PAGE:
Commonwealth Attorney for Fairfax County Steve Descano and his deputy thought they should be exempt from security screening as a 100 percent security screening of all employees at the Fairfax County Courthouse September 28.
On a typical day courthouse employees aren’t subject to thorough screening, but random screening days were recently instituted by the Courthouse Security Committee, chaired by Chief Judge of the Circuit Court Penny Azcarate. On these days everyone coming through the doors – both employees and visitors are screened. “As part of the screenings everyone will be required to walk through a magnetometer, and all bags, briefcases, purses, parcels and electronic devices will be screened by an X-ray machine. Signs are posted at each security checkpoint as an alert to the screenings. These orders will remain in effect until further notice,” according to the Fairfax County Sheriff’s Office webpage discussing courthouse security.
The incident report detailed Descano and Chief Deputy Commonwealth Attorney (CDCA) Kyle Manikas entered the courthouse and were informed by security personnel that they were required to go through screening. Descano told the officers he shouldn’t have to be screened due to being the commonwealth attorney. The officer then informed him that all attorneys were required to be screened.
At this point, Descano threw the umbrella he was holding directly into the X-ray machine and began removing items from his pockets, throwing them into bins to be screened. “Do I really need to go through security?,” he asked officers. The officer asked to see his employee ID, which indicated he was an attorney and explained the policy to him again.
When two Fairfax County Police officers bypassed the checkpoint Descano asked why they didn’t go through security. The security officer explained that uniformed law enforcement officers were exempt from security checks. “That’s bullsh--!, Descano then told the officer. “Do you know who I am? I’m the top law enforcement officer in Fairfax County.”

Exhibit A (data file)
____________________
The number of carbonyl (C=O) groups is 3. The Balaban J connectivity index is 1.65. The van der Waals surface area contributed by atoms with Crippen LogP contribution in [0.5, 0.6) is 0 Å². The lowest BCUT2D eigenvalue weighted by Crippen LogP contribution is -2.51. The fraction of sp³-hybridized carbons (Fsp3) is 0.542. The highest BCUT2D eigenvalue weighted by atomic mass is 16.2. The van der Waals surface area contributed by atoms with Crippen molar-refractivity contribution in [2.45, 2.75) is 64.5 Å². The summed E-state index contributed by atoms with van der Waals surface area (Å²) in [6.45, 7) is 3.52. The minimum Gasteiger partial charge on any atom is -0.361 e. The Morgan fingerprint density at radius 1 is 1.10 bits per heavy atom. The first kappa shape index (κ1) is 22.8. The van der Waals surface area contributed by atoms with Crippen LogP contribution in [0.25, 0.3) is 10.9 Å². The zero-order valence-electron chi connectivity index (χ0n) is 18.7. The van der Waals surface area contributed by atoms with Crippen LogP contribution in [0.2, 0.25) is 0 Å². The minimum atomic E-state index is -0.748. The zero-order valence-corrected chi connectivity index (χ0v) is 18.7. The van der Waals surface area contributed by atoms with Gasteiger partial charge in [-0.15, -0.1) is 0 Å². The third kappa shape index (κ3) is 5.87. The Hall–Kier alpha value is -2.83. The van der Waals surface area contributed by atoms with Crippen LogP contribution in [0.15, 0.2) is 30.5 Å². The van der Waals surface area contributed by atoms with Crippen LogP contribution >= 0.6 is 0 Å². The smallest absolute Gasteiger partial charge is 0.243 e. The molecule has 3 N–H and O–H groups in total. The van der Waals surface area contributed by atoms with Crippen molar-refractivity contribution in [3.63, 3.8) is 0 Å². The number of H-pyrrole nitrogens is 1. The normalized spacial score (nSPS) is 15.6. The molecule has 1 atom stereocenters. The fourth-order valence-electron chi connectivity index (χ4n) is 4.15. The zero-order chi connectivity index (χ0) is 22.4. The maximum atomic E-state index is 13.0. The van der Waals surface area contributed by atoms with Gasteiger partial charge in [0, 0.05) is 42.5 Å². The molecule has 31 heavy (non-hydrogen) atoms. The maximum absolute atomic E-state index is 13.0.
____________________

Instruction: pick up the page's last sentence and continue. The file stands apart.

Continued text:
Manikas also expressed his displeasure and was visibly upset about being screened, according to the incident report. “This is f—king bulls--!,” he said. As his belongings were being screened by the X-ray, it appeared there was a knife of some kind in a lunch bag. The officer then told him a further physical search of the bag was necessary and rotated the X-ray screen so Manikas could see the image he was looking at.
“This is f—ing bullsh--, I know you’re doing your job, but this is bullsh--,” Manikas told the officer. The officer then opened the bag revealing a butter knife and informed Manikas he could keep the knife and that the security screening was complete.
Then the officer told Descano the security check point was at the request of CS1. As he collected all his scanned personal items, he told the officer “I am CS1’s boss, they work for me.” He showed the officer his ID badge and leaned towards the officer explaining who he was and why he shouldn’t have to be screened for security.
CS1 is Sheriff’s Office Facility Security deputies, according to a spokeswoman for the Fairfax County Sheriff. She confirmed they report to the sheriff only.
“Both attorneys demonstrated behavior unsuited for an officer of the court,” wrote a sheriff’s office supervisor in the report. The report concluded that security officers experienced disrespect, curse and abuse, and unprofessional conduct. Both the sheriff’s office chain of command and Azcarate were notified.
Descano has been under fire from critics for lenient sentences. In one case the defendant was charged with molesting a young relative for seven years and was also charged with molesting a second girl. Under a plea deal his sentence was capped at 17 years. Most recently Circuit Court Judge Randy I. Bellows rejected a plea deal for a man accused of repeatedly sexually assaulting a girl. Bellows said the proposed deal did not reflect the gravity of the alleged crimes.
Currently, there are two recall efforts underway for Descano. One was started by Stand Up Virginia in April. The second was started by Virginians for Safe Communities in August.
Repeated calls to the commonwealth’s attorney by the Fairfax County Times were not returned.